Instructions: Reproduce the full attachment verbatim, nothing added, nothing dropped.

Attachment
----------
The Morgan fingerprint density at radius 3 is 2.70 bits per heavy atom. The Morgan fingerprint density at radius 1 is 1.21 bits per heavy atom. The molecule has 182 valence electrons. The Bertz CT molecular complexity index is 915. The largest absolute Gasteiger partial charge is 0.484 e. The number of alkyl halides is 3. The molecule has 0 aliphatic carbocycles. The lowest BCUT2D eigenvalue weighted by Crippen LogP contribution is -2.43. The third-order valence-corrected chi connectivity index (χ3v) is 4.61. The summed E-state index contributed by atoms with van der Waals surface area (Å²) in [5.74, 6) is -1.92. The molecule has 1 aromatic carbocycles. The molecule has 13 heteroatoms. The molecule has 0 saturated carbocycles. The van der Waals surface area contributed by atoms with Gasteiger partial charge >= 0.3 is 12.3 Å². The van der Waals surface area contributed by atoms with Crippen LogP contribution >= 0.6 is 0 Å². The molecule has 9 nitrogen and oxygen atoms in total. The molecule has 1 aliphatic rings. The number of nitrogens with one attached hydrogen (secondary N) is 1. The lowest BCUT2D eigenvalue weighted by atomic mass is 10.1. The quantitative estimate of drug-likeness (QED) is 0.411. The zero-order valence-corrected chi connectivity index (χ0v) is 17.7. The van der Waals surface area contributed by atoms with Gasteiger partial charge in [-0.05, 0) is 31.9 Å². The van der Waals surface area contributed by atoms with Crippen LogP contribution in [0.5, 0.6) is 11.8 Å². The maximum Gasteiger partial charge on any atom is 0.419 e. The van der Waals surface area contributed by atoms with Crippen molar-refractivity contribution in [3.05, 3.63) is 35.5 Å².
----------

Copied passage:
The Morgan fingerprint density at radius 3 is 2.70 bits per heavy atom. The Morgan fingerprint density at radius 1 is 1.21 bits per heavy atom. The molecule has 182 valence electrons. The Bertz CT molecular complexity index is 915. The largest absolute Gasteiger partial charge is 0.484 e. The number of alkyl halides is 3. The molecule has 0 aliphatic carbocycles. The lowest BCUT2D eigenvalue weighted by Crippen LogP contribution is -2.43. The third-order valence-corrected chi connectivity index (χ3v) is 4.61. The summed E-state index contributed by atoms with van der Waals surface area (Å²) in [5.74, 6) is -1.92. The molecule has 1 aromatic carbocycles. The molecule has 13 heteroatoms. The molecule has 0 saturated carbocycles. The van der Waals surface area contributed by atoms with Gasteiger partial charge >= 0.3 is 12.3 Å². The van der Waals surface area contributed by atoms with Crippen LogP contribution >= 0.6 is 0 Å². The molecule has 9 nitrogen and oxygen atoms in total. The molecule has 1 aliphatic rings. The number of nitrogens with one attached hydrogen (secondary N) is 1. The lowest BCUT2D eigenvalue weighted by atomic mass is 10.1. The quantitative estimate of drug-likeness (QED) is 0.411. The zero-order valence-corrected chi connectivity index (χ0v) is 17.7. The van der Waals surface area contributed by atoms with Gasteiger partial charge in [-0.05, 0) is 31.9 Å². The van der Waals surface area contributed by atoms with Crippen LogP contribution in [0.5, 0.6) is 11.8 Å². The maximum Gasteiger partial charge on any atom is 0.419 e. The van der Waals surface area contributed by atoms with Crippen molar-refractivity contribution in [3.05, 3.63) is 35.5 Å².